Two Marines Are First to Receive Achievement Medal With ‘Remote’ Devices

In January last year the Department of Defense created a new medal to signify a technological achievement during battle. The new Navy and Marine Corps Achievement Medals have an “R” on the decoration to indicate that the soldier or marine receiving the award used remote technology to significantly impact combat operations. The awarded has never been given out until now.

Marine Sgts. Ethan Mintus and Joseph Latsch are the first service members to have the award bestowed upon them. On Dec 11, both marines received the award for their expert capabilities providing support via UAV, according to Military.com.

The military and the marines who are assigned to Aerial Squadron 3, an unmanned pilot squadron, did not divulge much information about the mission or country they were in during the operation.

In a press release, Mintus only stated that he had a part in bringing down a high valued individual. “We had a couple of weeks of planning on a high value individual (HVI) in the area. We were using our aircraft as an indirect fires spotting asset.”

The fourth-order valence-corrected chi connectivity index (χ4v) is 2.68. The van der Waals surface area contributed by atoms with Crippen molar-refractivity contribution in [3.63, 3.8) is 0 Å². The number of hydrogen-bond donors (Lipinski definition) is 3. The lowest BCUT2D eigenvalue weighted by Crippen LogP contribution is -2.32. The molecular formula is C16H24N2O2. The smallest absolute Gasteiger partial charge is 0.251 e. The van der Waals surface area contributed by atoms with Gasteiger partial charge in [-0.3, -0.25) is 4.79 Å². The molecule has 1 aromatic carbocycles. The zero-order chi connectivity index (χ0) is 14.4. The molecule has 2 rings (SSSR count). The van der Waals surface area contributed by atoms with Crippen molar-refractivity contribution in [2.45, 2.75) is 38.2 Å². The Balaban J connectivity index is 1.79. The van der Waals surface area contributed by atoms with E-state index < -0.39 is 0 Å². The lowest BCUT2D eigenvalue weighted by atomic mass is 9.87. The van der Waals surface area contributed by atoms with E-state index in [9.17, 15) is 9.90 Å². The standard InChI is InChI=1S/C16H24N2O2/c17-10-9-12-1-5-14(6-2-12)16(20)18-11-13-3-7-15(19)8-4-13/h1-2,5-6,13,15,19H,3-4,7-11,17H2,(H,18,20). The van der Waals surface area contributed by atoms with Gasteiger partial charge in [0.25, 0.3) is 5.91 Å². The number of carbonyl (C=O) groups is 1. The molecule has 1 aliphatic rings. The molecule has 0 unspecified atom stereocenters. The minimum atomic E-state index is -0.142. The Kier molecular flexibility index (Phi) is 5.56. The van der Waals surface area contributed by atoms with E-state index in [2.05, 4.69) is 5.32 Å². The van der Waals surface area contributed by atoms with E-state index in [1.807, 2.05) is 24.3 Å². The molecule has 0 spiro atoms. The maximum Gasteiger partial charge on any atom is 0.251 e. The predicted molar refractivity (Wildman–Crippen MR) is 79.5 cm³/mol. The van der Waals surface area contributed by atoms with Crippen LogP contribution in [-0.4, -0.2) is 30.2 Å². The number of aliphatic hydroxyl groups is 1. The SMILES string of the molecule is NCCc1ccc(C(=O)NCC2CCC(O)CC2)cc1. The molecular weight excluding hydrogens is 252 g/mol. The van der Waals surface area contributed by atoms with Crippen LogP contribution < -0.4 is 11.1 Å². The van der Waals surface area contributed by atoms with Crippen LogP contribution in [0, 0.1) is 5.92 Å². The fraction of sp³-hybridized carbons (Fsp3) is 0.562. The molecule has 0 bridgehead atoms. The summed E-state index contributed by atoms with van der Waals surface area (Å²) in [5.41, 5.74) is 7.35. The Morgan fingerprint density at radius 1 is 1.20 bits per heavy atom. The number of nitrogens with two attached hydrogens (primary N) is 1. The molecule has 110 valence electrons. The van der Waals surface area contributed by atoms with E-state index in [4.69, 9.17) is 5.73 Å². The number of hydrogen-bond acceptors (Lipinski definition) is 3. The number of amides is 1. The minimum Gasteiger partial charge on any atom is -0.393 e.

Latsch commented, “A ‘Spoke Operation’ is to extend from our launch and recovery site,” he said. “Within 48 hours of touching down on the Spoke site we were in support of the joint task force commander from the friendly foreign military forces of the host country. … We were trying to track enemy targets in order to allow allied aircraft to attack targets with more accuracy. During the time I spent in country, the detachment I was part of played a critical role in supporting our allies on the ground during combat operations.”

Lt. Col. Kenneth Phelps, VMU-3 commanding officer praised the work of the two marines in a press release and stated: “This award demonstrates the impact of using a UAS during combat operations from a remote location,” he said. “This is very important to the VMU’s and individuals that fly unmanned aircraft because we’re often supporting missions from afar while still having a significant impact on those operations.”

UAV missions can normally be controlled from anywhere around the world and have become increasingly used to reduce the number of pilot casualties.